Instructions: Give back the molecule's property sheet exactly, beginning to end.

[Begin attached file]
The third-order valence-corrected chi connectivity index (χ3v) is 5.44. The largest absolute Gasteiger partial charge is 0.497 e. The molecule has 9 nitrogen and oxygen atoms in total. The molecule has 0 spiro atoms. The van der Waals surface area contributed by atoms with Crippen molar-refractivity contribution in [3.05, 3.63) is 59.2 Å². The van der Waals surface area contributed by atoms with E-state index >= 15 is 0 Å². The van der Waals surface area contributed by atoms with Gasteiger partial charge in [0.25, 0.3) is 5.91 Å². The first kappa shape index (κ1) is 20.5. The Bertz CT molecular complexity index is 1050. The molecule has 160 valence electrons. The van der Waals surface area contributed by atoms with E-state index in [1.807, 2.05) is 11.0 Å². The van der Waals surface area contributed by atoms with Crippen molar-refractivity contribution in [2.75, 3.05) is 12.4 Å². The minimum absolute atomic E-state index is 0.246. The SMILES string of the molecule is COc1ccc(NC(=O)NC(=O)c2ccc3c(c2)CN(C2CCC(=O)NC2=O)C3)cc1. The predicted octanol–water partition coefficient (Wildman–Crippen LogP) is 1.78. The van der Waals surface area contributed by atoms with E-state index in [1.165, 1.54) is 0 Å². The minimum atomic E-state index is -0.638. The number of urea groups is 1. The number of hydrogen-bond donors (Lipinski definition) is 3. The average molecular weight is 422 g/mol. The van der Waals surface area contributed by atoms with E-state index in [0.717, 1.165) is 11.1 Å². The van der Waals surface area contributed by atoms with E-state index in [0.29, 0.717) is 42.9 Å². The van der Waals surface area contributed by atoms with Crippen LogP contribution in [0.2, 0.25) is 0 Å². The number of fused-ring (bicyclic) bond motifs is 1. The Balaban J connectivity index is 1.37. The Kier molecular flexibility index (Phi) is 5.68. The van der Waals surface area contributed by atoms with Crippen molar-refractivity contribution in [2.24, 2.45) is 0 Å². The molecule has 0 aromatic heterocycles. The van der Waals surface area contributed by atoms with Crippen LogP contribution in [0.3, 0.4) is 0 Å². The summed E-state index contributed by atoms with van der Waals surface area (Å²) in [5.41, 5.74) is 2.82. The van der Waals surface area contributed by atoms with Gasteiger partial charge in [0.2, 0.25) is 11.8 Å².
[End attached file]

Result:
The third-order valence-corrected chi connectivity index (χ3v) is 5.44. The largest absolute Gasteiger partial charge is 0.497 e. The molecule has 9 nitrogen and oxygen atoms in total. The molecule has 0 spiro atoms. The van der Waals surface area contributed by atoms with Crippen molar-refractivity contribution in [3.05, 3.63) is 59.2 Å². The van der Waals surface area contributed by atoms with E-state index >= 15 is 0 Å². The van der Waals surface area contributed by atoms with Gasteiger partial charge in [0.25, 0.3) is 5.91 Å². The first kappa shape index (κ1) is 20.5. The Bertz CT molecular complexity index is 1050. The molecule has 160 valence electrons. The van der Waals surface area contributed by atoms with E-state index in [1.807, 2.05) is 11.0 Å². The van der Waals surface area contributed by atoms with Crippen molar-refractivity contribution in [2.75, 3.05) is 12.4 Å². The minimum absolute atomic E-state index is 0.246. The SMILES string of the molecule is COc1ccc(NC(=O)NC(=O)c2ccc3c(c2)CN(C2CCC(=O)NC2=O)C3)cc1. The predicted octanol–water partition coefficient (Wildman–Crippen LogP) is 1.78. The van der Waals surface area contributed by atoms with E-state index in [1.165, 1.54) is 0 Å². The minimum atomic E-state index is -0.638. The number of urea groups is 1. The number of hydrogen-bond donors (Lipinski definition) is 3. The average molecular weight is 422 g/mol. The van der Waals surface area contributed by atoms with E-state index in [0.717, 1.165) is 11.1 Å². The van der Waals surface area contributed by atoms with E-state index in [0.29, 0.717) is 42.9 Å². The van der Waals surface area contributed by atoms with Crippen LogP contribution in [0.2, 0.25) is 0 Å². The number of fused-ring (bicyclic) bond motifs is 1. The Balaban J connectivity index is 1.37. The Kier molecular flexibility index (Phi) is 5.68. The van der Waals surface area contributed by atoms with Crippen molar-refractivity contribution in [2.24, 2.45) is 0 Å². The molecule has 0 aromatic heterocycles. The van der Waals surface area contributed by atoms with Crippen LogP contribution in [0.3, 0.4) is 0 Å². The summed E-state index contributed by atoms with van der Waals surface area (Å²) in [5.41, 5.74) is 2.82. The van der Waals surface area contributed by atoms with Gasteiger partial charge in [0.2, 0.25) is 11.8 Å².